Wednesday, June 5, 2013

Shame and Joy

Funny how shame and joy often travel in pairs. At least, they do in my life.

Yesterday I wrote a post that was beneath me. Only I didn't know it until someone I love gently told me so. And then I was ashamed, and I was also flummoxed. I thought, "What the hell was I thinking when I wrote that?"

The answer is, I wasn't. I was panicking, and I was feeling very sorry for myself and my boy and my whole family. The former is a fairly common occurrence in my life. The latter, not so much. I can't let it be or I will just come undone. And that would not be pretty.

I deleted that post last night. Then I tossed around all night worrying about whether I am just a crappy person. And also about what was going to happen at 11 this morning.

What happened at 11 is that Benjy's hospital case manager and I met with him in the "living room" on his psych unit to tell him how his life is going to change in a couple of weeks.

I believe, in my heart of hearts, it will change for the better. But I did not know what he would think. and I did not know if this talk would hurt like hell or feel good, or whether we both would cry.

The case manager and I told him he will be going to a new school, and that he will live at that school. That it won't be forever, and that after he starts there he will no longer be lonely and sad, and that he will have lots of structure in his life and all kinds of wonderful things to do that Lars and I cannot provide for him.

Such as archery and tennis and fishing and boating and snowboarding and work with animals, and therapeutic horseback riding. And possibly haying (??) and ice-fishing. And overall, an expansive new world.

Not to mention, friends and friends and friends, and they will  be kids like him so they will get him, and he will get them.

We are going to choose between two schools and then he will go for an interview and hopefully in a couple of weeks he will finally find his place in this world.

God I will miss him. I told him today that he will be living somewhere else because we love him so much. And he got that. He did.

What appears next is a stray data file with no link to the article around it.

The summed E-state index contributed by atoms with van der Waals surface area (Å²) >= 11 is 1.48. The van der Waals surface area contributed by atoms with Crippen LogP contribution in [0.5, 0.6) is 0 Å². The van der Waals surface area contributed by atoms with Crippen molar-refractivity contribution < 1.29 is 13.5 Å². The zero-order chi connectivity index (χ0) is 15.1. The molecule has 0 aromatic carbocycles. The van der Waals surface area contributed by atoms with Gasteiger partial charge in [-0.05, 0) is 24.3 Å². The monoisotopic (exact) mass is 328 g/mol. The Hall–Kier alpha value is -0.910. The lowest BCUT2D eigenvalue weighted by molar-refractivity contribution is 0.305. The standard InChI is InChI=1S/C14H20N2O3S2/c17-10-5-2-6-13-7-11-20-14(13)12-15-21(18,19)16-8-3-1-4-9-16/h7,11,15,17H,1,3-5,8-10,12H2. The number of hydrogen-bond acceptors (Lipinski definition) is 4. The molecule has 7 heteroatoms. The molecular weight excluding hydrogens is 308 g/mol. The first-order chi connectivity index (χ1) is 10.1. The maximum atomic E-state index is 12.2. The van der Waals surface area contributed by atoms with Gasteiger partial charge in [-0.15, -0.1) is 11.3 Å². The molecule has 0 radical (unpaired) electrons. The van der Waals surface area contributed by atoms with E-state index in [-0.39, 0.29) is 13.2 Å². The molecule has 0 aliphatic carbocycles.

He seemed shocked for a moment, and it looked like he might cry. But he didn't. He said he was okay. And after I told him all about the new things that would be entering his life he said, "Thank you. Thank you for doing this for me."

And I held him and tried hard not to cry. He said, "Can I stay at my new school until I graduate?"

And I said, "One day at a time."

I didn't even mention that one of the two schools is engaged in repopulating a certain kind of quail, and every year during the season when quails lay their eggs they raise over a hundred chicks.

I couldn't tell him because the decision is not yet made -- but if and when I do he will go nuts.

Long-time readers of this blog know that Benjy LOOOOVES birds.

Anyway, the grace and maturity with which he accepted the coming change -- a HUGE one -- was stunning. It made me happy, really happy. And he was happy, too. I took him out for a celebratory lunch. And to Target to buy some much-needed shorts and PJs and a board game to play in the evenings with the other kids on his unit. He was with me until Lars came home, and after the two of them played some Frisbee we drove him back to Boston. To his now-home. And soon enough we will be driving him to another home.

But after the first month we will have him weekends if he wants to be here. And if not we will spend a lot of time in Connecticut or New Hampshire, wherever he ends up.

And let me just say this: none of this would be happening if it weren't for all the amazing folks who have devoted time and energy to helping Ben. Social workers and doctors and special ed administrators. And friends. Huge shout out to our district's SPED team, who responded to Benjy's need with compassion and without hesitation. These are pretty amazing folks.

Tonight I think I will sleep well. I hope so. Tomorrow's another day, and we'll see what it brings.


  1. I clicked over to comment on yesterday's post (I, too, have a relative who has done very well and know the emotions that involves). Then I read this and was so happy for you. I hope it will be a smooth transition for all of you.

  2. Wow, that is great news! But I must know, what is haying??

  3. Wow, wow, wow.
    Remembering your post from a week or so ago about how he thrives on structure and the necessity of friends, I'm so thrilled for this opportunity for you. Fantastic! Hope it goes unbelievably well.

  4. I thought that other post was very raw emotionally, but expressed feelings we all feel. The first part about your emailing people with a mysterious new identity was really funny.

    I'm very happy and excited for you and Benjy! It sounds like you and he are finally figuring out a good path for him...I hope you'll get to see each other pretty often??

  5. Thank you so much, friends. I so appreciate your good wishes! Anne, i might have made up "haying". I used it to describe harvesting hay into bales. Who knows what that's called --hence the question marks;)

    Colleen, we should be able to see him, either at school or home, most weekends.

    We will miss him but the three of us (Lars, Saskia and me) will have some time to get reacquainted.